Learning is entertaining (no buts or ifs)

“Since when does learning have to be entertaining?”

I didn’t ask that question – I stumbled across it on Twitter while waiting to get into the Prado this afternoon.  It had been asked by a K-12 educator that I know only the slightest.
But let me back up, because it’s important.  I was waiting to get into the Prado.  THE PRADO.
I’m a museum person.  I’ve been to the Frontier Museum (Waynesboro, VA), the Imperial War Museum (London),  CowTown (Wichita), the Scotch-Whiskey Museum (York, England), the Hallmark Museum (Kansas City),  the Mustard Museum (somewhere in Wisconsin), and if it’s got “Fine Arts” in the title, I can and will double down.  I’ve been a regular occupant at the Met, the Smithsonians, the British Museum…but the PRADO has a special place in my heart.
I’ll backup some more. There was a picture in a textbook once.  I don’t know which but it was probably 10th grade, European Literature, and it looked like this.  And it was called Archduke Leopold Wilhelm at his Picture Gallery in Brussels, by David Teniers the Younger of Antwerp, circa 1647-1651.  It was a catalogue of the Archduke’s massive art collection,for the banalest (though very practical) purposes of insurance. But for me, the bored teenager who refused to read Beowulf because there wasn’t a single interesting female character in the plot, the picture in the textbook was a godsend.  I stared at it the entire time we read Beowulf, picking through all the miniature portraits, awed by the fact that the artist not only had to paint this picture, but copy all the individual pictures in the pictorial catalogue.  And I tried to draw this picture on my 3 ring binder.  And I checked out the caption to find out where I could find it (Prado? Where’s the Prado? Oh, it’s in Madrid. How do you get to Madrid?) and I decided that one day, I would go to the Prado and I would check out that picture.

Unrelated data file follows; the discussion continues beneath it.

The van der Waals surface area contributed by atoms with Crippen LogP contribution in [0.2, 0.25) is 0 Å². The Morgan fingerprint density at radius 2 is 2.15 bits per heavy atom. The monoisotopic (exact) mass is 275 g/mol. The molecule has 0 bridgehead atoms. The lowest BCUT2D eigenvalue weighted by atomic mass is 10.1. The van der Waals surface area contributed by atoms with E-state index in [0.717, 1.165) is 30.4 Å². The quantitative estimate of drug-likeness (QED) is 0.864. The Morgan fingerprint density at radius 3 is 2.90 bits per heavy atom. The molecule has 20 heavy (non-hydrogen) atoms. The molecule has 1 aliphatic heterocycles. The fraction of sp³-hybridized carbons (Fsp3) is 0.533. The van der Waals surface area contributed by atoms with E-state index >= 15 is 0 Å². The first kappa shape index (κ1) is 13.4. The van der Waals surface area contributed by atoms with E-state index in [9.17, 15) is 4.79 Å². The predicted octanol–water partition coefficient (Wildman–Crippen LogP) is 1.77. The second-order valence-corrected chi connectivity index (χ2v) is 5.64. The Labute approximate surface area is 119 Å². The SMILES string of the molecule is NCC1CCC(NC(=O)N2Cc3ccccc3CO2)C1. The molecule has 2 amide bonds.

And today I checked out that picture and I shared it with my daughters.  And it felt really good.
But here’s the funny thing.  This is not considered a “masterpiece.” It is not on any list of “must-sees” in the Prado. You can’t get a print of it or a postcard and you can’t even take a picture of it.  In comparison with other things hanging in the Prado, no one really cares about this picture, one of thousands hanging in the Prado. It’s not interesting. It’s not entertaining. It’s really just an insurance document.
However, it lit up one teenager in Spotsylvania County, VA long enough for her to figure out where the Prado was and to consider going to Spain.  It was interesting and very entertaining for her, if few others.
And herein lies my point.  We can’t assume we know or understand what anyone else will find “entertaining” or “interesting,” particularly in the context of learning, particularly with kids. Anything can be interesting to anyone, depending on their context, needs, interests, etc.  You have to ask them what they find interesting and why…or, alternatively, let’s say you need to learning something “dry”…ok, approach the problem together.  “People, we need to learning this because_____.  How can we make this interesting?
Because, really, things that are learned are inherently interesting and entertaining.  Otherwise, they are not learned.  I have no freaking clue what happened in Beowulf, and I probably never will.  I didn’t learn it – you taught it, but I was with Archduke Leopold the entire time.  Just like I was today :).
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